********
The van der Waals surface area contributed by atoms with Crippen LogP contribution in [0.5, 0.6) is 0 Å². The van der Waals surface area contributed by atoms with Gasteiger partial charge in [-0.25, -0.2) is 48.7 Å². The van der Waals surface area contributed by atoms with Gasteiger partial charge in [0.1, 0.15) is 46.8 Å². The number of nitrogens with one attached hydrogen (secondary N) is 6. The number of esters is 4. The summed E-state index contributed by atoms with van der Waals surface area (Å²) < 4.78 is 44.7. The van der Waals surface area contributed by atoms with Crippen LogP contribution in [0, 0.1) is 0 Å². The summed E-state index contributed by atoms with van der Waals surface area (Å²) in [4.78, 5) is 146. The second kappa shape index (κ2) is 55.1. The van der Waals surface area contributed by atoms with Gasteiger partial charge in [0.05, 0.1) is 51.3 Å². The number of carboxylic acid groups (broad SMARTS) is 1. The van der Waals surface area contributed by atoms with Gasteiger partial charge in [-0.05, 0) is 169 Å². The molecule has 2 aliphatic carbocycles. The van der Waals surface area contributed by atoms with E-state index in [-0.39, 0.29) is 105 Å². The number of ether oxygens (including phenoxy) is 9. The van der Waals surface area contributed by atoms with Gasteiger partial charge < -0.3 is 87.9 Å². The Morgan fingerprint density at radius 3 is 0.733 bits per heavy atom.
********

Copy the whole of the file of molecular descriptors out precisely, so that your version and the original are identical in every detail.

The van der Waals surface area contributed by atoms with Crippen LogP contribution in [0.5, 0.6) is 0 Å². The van der Waals surface area contributed by atoms with Gasteiger partial charge in [-0.25, -0.2) is 48.7 Å². The van der Waals surface area contributed by atoms with Gasteiger partial charge in [0.1, 0.15) is 46.8 Å². The number of nitrogens with one attached hydrogen (secondary N) is 6. The number of esters is 4. The summed E-state index contributed by atoms with van der Waals surface area (Å²) < 4.78 is 44.7. The van der Waals surface area contributed by atoms with Crippen LogP contribution in [0, 0.1) is 0 Å². The summed E-state index contributed by atoms with van der Waals surface area (Å²) in [4.78, 5) is 146. The second kappa shape index (κ2) is 55.1. The van der Waals surface area contributed by atoms with Gasteiger partial charge in [0.05, 0.1) is 51.3 Å². The number of carboxylic acid groups (broad SMARTS) is 1. The van der Waals surface area contributed by atoms with Gasteiger partial charge in [-0.05, 0) is 169 Å². The molecule has 2 aliphatic carbocycles. The van der Waals surface area contributed by atoms with E-state index in [-0.39, 0.29) is 105 Å². The number of ether oxygens (including phenoxy) is 9. The van der Waals surface area contributed by atoms with Gasteiger partial charge < -0.3 is 87.9 Å². The Morgan fingerprint density at radius 3 is 0.733 bits per heavy atom.